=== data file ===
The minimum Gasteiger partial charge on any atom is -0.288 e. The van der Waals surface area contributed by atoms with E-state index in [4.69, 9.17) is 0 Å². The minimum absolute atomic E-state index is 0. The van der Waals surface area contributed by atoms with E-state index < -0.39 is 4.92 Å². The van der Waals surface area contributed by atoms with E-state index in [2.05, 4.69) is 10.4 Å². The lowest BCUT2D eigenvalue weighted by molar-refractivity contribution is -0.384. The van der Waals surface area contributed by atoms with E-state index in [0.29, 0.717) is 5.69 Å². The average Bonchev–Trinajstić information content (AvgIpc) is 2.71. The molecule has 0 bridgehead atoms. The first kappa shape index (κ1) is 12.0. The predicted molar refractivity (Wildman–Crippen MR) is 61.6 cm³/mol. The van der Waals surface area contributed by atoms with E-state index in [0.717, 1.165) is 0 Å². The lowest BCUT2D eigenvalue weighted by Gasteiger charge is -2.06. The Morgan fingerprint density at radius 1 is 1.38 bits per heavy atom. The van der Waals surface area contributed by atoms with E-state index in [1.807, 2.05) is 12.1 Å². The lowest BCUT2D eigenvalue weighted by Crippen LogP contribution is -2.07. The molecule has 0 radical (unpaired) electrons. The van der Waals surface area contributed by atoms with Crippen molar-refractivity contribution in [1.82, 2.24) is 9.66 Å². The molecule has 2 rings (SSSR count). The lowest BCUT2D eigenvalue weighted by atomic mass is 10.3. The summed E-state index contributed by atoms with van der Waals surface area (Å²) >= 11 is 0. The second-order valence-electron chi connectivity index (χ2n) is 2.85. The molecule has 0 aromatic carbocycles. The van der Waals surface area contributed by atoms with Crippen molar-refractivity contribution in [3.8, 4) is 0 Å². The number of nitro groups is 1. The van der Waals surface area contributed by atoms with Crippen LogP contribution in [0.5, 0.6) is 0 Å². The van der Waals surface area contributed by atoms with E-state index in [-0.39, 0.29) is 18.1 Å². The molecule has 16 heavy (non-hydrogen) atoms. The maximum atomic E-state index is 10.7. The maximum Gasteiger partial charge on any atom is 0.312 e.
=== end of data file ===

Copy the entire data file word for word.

The minimum Gasteiger partial charge on any atom is -0.288 e. The van der Waals surface area contributed by atoms with E-state index in [4.69, 9.17) is 0 Å². The minimum absolute atomic E-state index is 0. The van der Waals surface area contributed by atoms with E-state index < -0.39 is 4.92 Å². The van der Waals surface area contributed by atoms with E-state index in [2.05, 4.69) is 10.4 Å². The lowest BCUT2D eigenvalue weighted by molar-refractivity contribution is -0.384. The van der Waals surface area contributed by atoms with E-state index in [0.29, 0.717) is 5.69 Å². The average Bonchev–Trinajstić information content (AvgIpc) is 2.71. The molecule has 0 bridgehead atoms. The first kappa shape index (κ1) is 12.0. The predicted molar refractivity (Wildman–Crippen MR) is 61.6 cm³/mol. The van der Waals surface area contributed by atoms with E-state index in [0.717, 1.165) is 0 Å². The lowest BCUT2D eigenvalue weighted by Gasteiger charge is -2.06. The Morgan fingerprint density at radius 1 is 1.38 bits per heavy atom. The van der Waals surface area contributed by atoms with E-state index in [1.807, 2.05) is 12.1 Å². The lowest BCUT2D eigenvalue weighted by Crippen LogP contribution is -2.07. The molecule has 0 radical (unpaired) electrons. The van der Waals surface area contributed by atoms with Crippen molar-refractivity contribution in [1.82, 2.24) is 9.66 Å². The molecule has 2 rings (SSSR count). The lowest BCUT2D eigenvalue weighted by atomic mass is 10.3. The summed E-state index contributed by atoms with van der Waals surface area (Å²) >= 11 is 0. The second-order valence-electron chi connectivity index (χ2n) is 2.85. The molecule has 0 aromatic carbocycles. The van der Waals surface area contributed by atoms with Crippen molar-refractivity contribution in [3.8, 4) is 0 Å². The number of nitro groups is 1. The van der Waals surface area contributed by atoms with Crippen LogP contribution in [0.5, 0.6) is 0 Å². The van der Waals surface area contributed by atoms with E-state index in [-0.39, 0.29) is 18.1 Å². The molecule has 16 heavy (non-hydrogen) atoms. The maximum atomic E-state index is 10.7. The maximum Gasteiger partial charge on any atom is 0.312 e.